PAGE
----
the fridge and chill it. – It’s chilled for how long? – Depends on the weather,
– Yes! Excellent answer. – Which is annoying when it’s
a 80 degree day and humidity. – There’s no definite number. – This has been chilling, this
has only had one fold on it. So now we’re gonna turn it 90 degrees. – How important do you think it is for restaurants to have
an actual pastry team that are actually doing dishes like this? – Again, it’s if you need that, if you wanna get to that next level. With pastry, with the end of the meal, we’re bringing them something sweet. But a lot of times, our department
is not bringing in money. We’re bringing in that
extra special something. We’re making it so from
a really good restaurant to a great restaurant. The two schools I feel
of pastry these days, especially in New York City, there’s the ‘ice cream sundae’, which food critics in town have besmirched the name of the ice cream sundae because they’ll just be,
well all we do is a sundae. Or yeah this new Nordic dessert, which is beautiful earthenware bowl,
with some sort of cream, and it’s just a mess in a bowl. Which might be delicious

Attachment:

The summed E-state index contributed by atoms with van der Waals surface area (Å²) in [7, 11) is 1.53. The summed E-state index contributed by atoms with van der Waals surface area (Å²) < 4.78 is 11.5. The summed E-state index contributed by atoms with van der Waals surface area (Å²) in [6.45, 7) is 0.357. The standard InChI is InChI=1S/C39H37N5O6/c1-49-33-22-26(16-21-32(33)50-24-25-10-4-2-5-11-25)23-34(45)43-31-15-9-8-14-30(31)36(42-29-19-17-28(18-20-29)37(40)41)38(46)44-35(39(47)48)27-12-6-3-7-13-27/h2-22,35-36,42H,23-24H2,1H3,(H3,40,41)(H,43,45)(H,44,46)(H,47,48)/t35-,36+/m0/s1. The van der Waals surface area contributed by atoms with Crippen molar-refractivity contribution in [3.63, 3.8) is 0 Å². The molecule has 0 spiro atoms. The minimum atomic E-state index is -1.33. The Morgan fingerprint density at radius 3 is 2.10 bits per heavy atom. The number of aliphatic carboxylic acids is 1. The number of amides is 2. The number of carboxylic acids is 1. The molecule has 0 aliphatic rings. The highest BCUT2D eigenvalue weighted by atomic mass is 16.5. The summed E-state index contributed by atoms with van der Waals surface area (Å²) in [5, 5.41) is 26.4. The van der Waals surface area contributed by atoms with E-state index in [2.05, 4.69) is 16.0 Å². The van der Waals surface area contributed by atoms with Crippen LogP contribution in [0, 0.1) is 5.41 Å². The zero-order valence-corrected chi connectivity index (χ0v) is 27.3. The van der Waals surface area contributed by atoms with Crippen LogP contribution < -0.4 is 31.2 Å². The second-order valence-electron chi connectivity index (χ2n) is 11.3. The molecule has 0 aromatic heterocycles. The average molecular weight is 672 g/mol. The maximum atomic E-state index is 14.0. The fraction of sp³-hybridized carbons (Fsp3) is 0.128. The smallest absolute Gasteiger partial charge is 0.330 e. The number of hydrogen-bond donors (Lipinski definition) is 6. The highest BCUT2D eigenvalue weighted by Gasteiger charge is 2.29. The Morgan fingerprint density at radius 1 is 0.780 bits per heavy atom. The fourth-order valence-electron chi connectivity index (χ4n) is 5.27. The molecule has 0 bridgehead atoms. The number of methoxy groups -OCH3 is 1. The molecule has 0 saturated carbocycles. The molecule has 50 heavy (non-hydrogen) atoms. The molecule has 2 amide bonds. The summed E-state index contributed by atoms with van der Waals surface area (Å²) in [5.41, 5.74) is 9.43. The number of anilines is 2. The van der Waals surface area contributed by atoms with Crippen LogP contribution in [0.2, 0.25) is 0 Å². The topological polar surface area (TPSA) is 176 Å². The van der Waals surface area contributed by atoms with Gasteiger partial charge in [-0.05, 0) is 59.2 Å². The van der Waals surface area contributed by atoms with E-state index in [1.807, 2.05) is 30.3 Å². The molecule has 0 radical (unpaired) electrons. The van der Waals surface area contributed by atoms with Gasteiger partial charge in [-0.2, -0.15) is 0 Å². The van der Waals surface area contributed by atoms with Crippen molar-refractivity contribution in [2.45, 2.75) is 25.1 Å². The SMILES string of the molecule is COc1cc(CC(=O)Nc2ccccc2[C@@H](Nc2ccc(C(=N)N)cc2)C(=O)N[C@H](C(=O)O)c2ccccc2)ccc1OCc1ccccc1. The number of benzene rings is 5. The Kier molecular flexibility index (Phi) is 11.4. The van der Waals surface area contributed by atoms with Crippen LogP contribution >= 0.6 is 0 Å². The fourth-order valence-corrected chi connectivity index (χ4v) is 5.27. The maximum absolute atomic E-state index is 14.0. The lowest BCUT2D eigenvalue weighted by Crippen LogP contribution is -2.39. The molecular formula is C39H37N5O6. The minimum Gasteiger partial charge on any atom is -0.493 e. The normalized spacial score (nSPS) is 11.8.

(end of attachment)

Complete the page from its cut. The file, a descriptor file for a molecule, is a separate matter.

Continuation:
but there’s no skill to it. Two folds now. We can put one more on it now. – [Rebecca] Oh right now? – Yeah. And then we chill it again. Okay. – Last.
– Last one. – Is there anything
different about this round? – No, exactly the same. – [Rebecca] What’s that speckle? – [Daniel] Vanilla bean. – [Rebecca] Why’d you take it out? – Well ’cause you called attention to it. All right, so we’ll chill this. – Feel sore. Look look, so shredded. My shirt’s just ripping at the edge. (laughs) – Our puff has been
rolled, sheeted, chilled. Now we cut it, and then we bake it. I mean it’s Autumn right now, so we’ll make a roasted
apple mille-feuille. Some roasted apples, some puff pastry, a little bit of whipped
cream in there as well, creme patisserie. We’re jut gonna cut it into a strip and then throw it in the oven. – [Rebecca] Okay. – [Daniel] And then bake it off. – [ Rebecca] Oh my god. – [Daniel] Yep. So. – [Rebecca] So flaky. So these are apples that we cooked in the style of tarte tatin. Basically we made a tarte tatin without the puff pastry on top. So we took sugar, we caramelized
it, we add butter to it, and then we just roasted the apples in it. – So it’s almost the same as
when you test a creme brulee, where you’re like, crack. – [Daniel] There you go. – Like this why you always
save room for dessert. Desserts like this are worth waiting for. Thank you for letting
me into your kitchen. – Great having you here and I’m glad I got to show you how to make puff paste. – To watch more episodes, click here.